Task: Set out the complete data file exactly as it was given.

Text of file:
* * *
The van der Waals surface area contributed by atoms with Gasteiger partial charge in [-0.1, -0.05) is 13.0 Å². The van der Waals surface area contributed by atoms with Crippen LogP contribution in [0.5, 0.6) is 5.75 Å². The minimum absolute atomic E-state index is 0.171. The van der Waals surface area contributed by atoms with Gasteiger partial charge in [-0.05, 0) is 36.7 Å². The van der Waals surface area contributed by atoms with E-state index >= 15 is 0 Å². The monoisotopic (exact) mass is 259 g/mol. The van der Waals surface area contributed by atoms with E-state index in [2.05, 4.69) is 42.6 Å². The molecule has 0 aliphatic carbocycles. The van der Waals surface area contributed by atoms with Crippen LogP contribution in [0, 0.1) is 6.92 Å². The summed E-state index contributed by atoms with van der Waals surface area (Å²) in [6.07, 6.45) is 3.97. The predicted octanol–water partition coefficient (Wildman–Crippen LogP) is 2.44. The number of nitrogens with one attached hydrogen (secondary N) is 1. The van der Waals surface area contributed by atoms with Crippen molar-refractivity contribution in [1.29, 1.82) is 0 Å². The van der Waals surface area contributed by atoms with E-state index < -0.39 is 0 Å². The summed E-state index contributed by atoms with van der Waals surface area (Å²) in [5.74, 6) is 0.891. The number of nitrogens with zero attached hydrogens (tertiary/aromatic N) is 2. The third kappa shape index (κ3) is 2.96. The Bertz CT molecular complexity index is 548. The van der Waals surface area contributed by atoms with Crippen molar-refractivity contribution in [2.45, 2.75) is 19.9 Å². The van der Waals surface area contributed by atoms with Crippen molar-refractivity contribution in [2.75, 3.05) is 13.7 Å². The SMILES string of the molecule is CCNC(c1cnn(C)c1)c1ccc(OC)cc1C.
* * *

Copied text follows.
The van der Waals surface area contributed by atoms with Gasteiger partial charge in [-0.1, -0.05) is 13.0 Å². The van der Waals surface area contributed by atoms with Crippen LogP contribution in [0.5, 0.6) is 5.75 Å². The minimum absolute atomic E-state index is 0.171. The van der Waals surface area contributed by atoms with Gasteiger partial charge in [-0.05, 0) is 36.7 Å². The van der Waals surface area contributed by atoms with E-state index >= 15 is 0 Å². The monoisotopic (exact) mass is 259 g/mol. The van der Waals surface area contributed by atoms with E-state index in [2.05, 4.69) is 42.6 Å². The molecule has 0 aliphatic carbocycles. The van der Waals surface area contributed by atoms with Crippen LogP contribution in [0, 0.1) is 6.92 Å². The summed E-state index contributed by atoms with van der Waals surface area (Å²) in [6.07, 6.45) is 3.97. The predicted octanol–water partition coefficient (Wildman–Crippen LogP) is 2.44. The number of nitrogens with one attached hydrogen (secondary N) is 1. The van der Waals surface area contributed by atoms with Crippen molar-refractivity contribution in [1.29, 1.82) is 0 Å². The van der Waals surface area contributed by atoms with E-state index < -0.39 is 0 Å². The summed E-state index contributed by atoms with van der Waals surface area (Å²) in [5.74, 6) is 0.891. The number of nitrogens with zero attached hydrogens (tertiary/aromatic N) is 2. The third kappa shape index (κ3) is 2.96. The Bertz CT molecular complexity index is 548. The van der Waals surface area contributed by atoms with Crippen molar-refractivity contribution in [2.45, 2.75) is 19.9 Å². The van der Waals surface area contributed by atoms with Crippen molar-refractivity contribution in [2.75, 3.05) is 13.7 Å². The SMILES string of the molecule is CCNC(c1cnn(C)c1)c1ccc(OC)cc1C.